Blog

10.25.13

Can State-Run Capitalism Absorb the Shocks of ‘...

THE EDITORS, BARRY NAUGHTON & others

The Editors: Following are ChinaFile Conversation participants’ reactions to “China: Superpower or Superbust?” in the November-December issue of The National Interest in which author Ian Bremmer says that China’s state-capitalism is ill-equipped to absorb the shocks to...

Blog

10.22.13

Why’s China’s Smog Crisis Still Burning So Hot?

ALEX WANG, ISABEL HILTON & others

Alex Wang:On Sunday, the start of the winter heating season in northern China brought the “airpocalypse” back with a vengeance.Harbin, the capital of Heilongjiang Province and home to 11 million people, registered fine particulate (PM2.5) pollution levels beyond 500, the top...

Blog

10.16.13

Uncomfortable Bedfellows: How Much Does China Need...

BILL BISHOP, DAVID SCHLESINGER & others

Bill Bishop:The D.C. dysfunction puts China in a difficult place. Any financial markets turmoil that occurs because of a failure of Congress to do its job could harm China’s economy, and especially its exports. The accumulation of massive foreign-exchange reserves, now at...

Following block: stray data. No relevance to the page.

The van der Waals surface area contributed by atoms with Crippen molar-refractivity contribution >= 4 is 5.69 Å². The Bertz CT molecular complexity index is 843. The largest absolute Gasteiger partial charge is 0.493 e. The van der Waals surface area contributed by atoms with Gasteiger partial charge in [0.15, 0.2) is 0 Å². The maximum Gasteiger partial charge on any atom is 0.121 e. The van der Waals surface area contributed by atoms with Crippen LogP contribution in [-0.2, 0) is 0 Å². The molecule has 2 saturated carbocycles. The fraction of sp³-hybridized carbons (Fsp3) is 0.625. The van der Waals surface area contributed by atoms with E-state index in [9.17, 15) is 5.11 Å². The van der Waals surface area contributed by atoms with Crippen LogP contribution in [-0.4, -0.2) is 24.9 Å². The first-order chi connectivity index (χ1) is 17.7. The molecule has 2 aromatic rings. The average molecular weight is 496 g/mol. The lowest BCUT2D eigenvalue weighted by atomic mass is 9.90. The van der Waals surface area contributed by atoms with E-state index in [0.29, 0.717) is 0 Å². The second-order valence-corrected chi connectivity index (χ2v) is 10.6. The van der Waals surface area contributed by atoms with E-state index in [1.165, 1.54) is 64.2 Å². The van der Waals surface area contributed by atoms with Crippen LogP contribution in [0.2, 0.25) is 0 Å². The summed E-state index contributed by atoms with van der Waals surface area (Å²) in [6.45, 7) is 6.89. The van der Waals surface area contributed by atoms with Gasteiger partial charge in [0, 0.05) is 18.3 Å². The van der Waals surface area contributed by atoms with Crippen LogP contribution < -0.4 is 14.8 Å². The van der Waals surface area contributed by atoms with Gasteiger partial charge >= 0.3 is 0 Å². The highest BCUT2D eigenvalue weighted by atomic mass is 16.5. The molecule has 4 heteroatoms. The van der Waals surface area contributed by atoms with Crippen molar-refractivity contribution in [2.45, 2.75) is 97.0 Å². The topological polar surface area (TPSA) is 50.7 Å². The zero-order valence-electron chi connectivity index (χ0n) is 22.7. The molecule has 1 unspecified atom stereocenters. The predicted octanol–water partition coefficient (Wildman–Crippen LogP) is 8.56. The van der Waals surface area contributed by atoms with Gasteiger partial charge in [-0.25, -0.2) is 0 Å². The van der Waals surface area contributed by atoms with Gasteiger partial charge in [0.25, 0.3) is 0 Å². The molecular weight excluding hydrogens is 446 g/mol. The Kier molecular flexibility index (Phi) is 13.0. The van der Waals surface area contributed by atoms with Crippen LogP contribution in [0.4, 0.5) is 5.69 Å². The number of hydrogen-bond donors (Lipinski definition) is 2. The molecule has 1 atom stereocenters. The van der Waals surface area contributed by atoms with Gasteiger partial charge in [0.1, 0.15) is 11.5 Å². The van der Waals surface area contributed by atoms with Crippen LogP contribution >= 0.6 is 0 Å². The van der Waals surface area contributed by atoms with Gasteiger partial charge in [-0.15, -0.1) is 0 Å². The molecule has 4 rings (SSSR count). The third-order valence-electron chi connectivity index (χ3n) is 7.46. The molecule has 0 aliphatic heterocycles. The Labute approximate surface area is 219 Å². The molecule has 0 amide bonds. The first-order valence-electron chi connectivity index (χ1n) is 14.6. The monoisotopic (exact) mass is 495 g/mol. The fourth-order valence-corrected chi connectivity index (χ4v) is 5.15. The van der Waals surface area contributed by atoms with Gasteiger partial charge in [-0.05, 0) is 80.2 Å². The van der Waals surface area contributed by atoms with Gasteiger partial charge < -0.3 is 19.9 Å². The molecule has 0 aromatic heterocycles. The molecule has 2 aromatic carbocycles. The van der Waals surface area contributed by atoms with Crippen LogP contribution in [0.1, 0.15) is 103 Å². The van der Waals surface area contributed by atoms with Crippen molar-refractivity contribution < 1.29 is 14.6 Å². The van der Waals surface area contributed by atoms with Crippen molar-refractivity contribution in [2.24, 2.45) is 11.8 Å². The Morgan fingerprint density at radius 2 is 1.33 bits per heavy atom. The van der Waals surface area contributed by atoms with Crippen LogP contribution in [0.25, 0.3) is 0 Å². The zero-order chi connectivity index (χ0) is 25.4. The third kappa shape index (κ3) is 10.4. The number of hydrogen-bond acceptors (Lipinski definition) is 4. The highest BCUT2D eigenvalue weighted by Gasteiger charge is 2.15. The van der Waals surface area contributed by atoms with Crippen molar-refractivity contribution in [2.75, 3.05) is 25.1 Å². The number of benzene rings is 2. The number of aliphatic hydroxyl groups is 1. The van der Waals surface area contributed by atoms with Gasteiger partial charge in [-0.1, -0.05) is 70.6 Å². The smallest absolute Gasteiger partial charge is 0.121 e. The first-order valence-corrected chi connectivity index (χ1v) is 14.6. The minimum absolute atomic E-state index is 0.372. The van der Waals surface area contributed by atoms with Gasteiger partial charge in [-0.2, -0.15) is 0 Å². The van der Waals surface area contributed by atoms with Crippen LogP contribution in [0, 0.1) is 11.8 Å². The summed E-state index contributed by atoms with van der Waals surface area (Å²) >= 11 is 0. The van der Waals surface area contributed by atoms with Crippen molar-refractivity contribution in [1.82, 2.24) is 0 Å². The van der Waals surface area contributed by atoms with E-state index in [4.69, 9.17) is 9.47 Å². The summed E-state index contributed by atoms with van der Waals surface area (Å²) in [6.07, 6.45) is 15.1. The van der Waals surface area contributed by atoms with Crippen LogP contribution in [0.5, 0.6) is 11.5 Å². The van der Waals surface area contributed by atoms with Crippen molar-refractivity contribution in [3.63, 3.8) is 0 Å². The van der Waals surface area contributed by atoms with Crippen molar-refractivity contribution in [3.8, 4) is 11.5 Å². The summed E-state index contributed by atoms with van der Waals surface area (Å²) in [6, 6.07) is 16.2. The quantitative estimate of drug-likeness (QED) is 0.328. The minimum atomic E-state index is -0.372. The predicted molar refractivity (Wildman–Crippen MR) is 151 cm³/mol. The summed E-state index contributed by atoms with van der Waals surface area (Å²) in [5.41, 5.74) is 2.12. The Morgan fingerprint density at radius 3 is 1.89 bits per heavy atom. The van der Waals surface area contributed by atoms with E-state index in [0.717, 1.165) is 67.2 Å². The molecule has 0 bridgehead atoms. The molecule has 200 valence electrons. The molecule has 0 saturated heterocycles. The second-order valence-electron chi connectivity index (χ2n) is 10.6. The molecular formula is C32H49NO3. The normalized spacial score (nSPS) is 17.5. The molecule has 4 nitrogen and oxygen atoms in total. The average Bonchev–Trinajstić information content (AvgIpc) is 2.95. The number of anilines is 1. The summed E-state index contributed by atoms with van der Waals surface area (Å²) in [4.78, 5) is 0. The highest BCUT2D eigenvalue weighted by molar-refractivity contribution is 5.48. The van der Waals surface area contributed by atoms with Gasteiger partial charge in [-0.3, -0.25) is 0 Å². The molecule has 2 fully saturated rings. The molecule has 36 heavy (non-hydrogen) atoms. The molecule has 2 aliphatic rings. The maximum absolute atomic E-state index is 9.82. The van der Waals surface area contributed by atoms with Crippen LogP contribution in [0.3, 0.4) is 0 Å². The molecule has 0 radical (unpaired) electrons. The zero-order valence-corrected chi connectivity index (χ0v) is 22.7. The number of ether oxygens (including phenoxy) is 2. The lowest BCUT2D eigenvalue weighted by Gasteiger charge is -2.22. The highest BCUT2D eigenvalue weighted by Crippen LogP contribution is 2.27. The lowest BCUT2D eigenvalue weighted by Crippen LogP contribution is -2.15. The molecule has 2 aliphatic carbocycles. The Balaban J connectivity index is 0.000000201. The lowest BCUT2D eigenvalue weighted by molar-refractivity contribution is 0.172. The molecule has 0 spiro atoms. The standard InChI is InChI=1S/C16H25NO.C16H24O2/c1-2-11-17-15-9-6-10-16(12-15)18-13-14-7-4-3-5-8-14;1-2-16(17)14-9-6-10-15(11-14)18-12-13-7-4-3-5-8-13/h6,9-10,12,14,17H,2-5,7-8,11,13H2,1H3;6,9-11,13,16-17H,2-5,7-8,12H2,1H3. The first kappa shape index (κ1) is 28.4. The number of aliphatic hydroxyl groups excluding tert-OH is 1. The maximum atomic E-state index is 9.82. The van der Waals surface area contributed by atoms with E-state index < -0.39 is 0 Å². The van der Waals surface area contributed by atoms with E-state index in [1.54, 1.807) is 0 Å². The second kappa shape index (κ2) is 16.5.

Blog

10.08.13

Obama’s Canceled Trip to Asia: How Much Did It Matter...

WINSTON LORD, SUSAN SHIRK & others

Last week as the U.S. Federal Government shut down, President Obama canceled his planned trip to Indonesia and Brunei, where he was to have attended the Asia-Pacific Economic Cooperation (APEC) forum in Bali. Some foreign policy analysts have argued the canceled trip will inflict...

Blog

10.07.13

Why Is Xi Jinping Promoting Self-Criticism?

STEPHEN C. ANGLE & TAISU ZHANG